Should I drop my prices to keep my volumes up?
Lisa runs a very exclusive bespoke celebration cake business. The noise about the faltering global economy and the potential local impact got her thinking about actions she could take now to protect her business.
One of Lisa's ideas is to lower her prices to stay "competitive" and she asked me what I thought of this strategy.
I started by asking Lisa four key questions to help her decide whether across the board lowering of prices is a good idea. She found them useful so I thought I would share them here.
1. What do you want to achieve by lowering prices?
Lisa said she wanted to maintain her current gross margin so that she could continue to afford the infrastructure of the business. She hoped that the drop in selling price would increase her sales volume enough to continue to yield the same gross margin.
2. If you decrease your selling price by 10% by how much will you need to increase volume to compensate?
This wasn't a trick question but Lisa, like many businesses, hadn't done the maths. She was surprised to learn that a business with a 50% gross margin that dropped its prices by 10% would need to increase volume by 25% to compensate. When Lisa ran her numbers she was shocked by the increase in volume her business would need to maintain gross margin at the reduced selling price.
3. Do you think there is sufficient demand for your product to warrant a new model of lower price/higher volume?
This was an important point for Lisa. Her business is pitched at a small exclusive clientele – total volume (the number of functions) is likely to decrease in a wobbly economy so for her business to increase volume by, let's say 25%, she would have to chase an increase in her share of functions by 50% or more. A tough ask at the best of times and of course, an increase of such magnitude would involve much more sales and marketing effort.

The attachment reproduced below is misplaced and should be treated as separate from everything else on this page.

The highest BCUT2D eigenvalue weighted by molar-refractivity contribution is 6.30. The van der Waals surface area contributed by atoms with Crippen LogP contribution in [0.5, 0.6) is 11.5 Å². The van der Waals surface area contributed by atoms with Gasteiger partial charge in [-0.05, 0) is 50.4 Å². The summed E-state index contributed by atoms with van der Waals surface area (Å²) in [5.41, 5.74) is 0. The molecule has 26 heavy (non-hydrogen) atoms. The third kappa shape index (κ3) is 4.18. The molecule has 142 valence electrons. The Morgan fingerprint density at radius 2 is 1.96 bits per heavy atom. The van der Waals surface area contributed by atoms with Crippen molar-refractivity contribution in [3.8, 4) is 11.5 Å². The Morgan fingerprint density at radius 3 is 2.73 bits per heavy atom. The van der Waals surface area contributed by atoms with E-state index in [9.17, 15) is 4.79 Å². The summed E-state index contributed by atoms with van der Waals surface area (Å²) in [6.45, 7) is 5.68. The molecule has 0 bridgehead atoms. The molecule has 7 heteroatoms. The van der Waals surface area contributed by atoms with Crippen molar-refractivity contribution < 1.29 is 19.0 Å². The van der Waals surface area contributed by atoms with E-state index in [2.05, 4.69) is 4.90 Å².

4. In which ways are your clients price-sensitive?
When Lisa thought about this question she realised that a 10% decrease in selling price wasn't going to make much difference to her clients. The demand for Lisa's cakes depended on the number of high-end functions. The number of functions was likely to drop given the wobbly economy, but for those customers who made the choice to go ahead, the cost of the cake was a small part. A 10% discount off a small component in the function cost was unlikely to be noticed by the customer but would be felt dearly by Lisa.
After considering her answers to the questions Lisa realised that if she lowered her selling price she would probably just wind up with a lower gross margin and in all likelihood be discounting to clients who would happily pay top dollar. Not a good strategy!
Instead Lisa has decided to offer a "diffusion range" – a top-quality-off-the-shelf cake range. That way she can offer a significantly lower priced product without impacting her exclusive bespoke cake clients.
Julia Bickerstaff's expertise is in helping businesses grow profitably. She runs two businesses:Butterfly Coaching, a small advisory firm with a unique approach to assisting SMEs with profitable growth; and The Business Bakery, which helps kitchen table tycoons build their best businesses. Julia is the author of "How to Bake a Business" and was previously a partner at Deloitte. She is a chartered accountant and has a degree in economics from The London School of Economics (London University).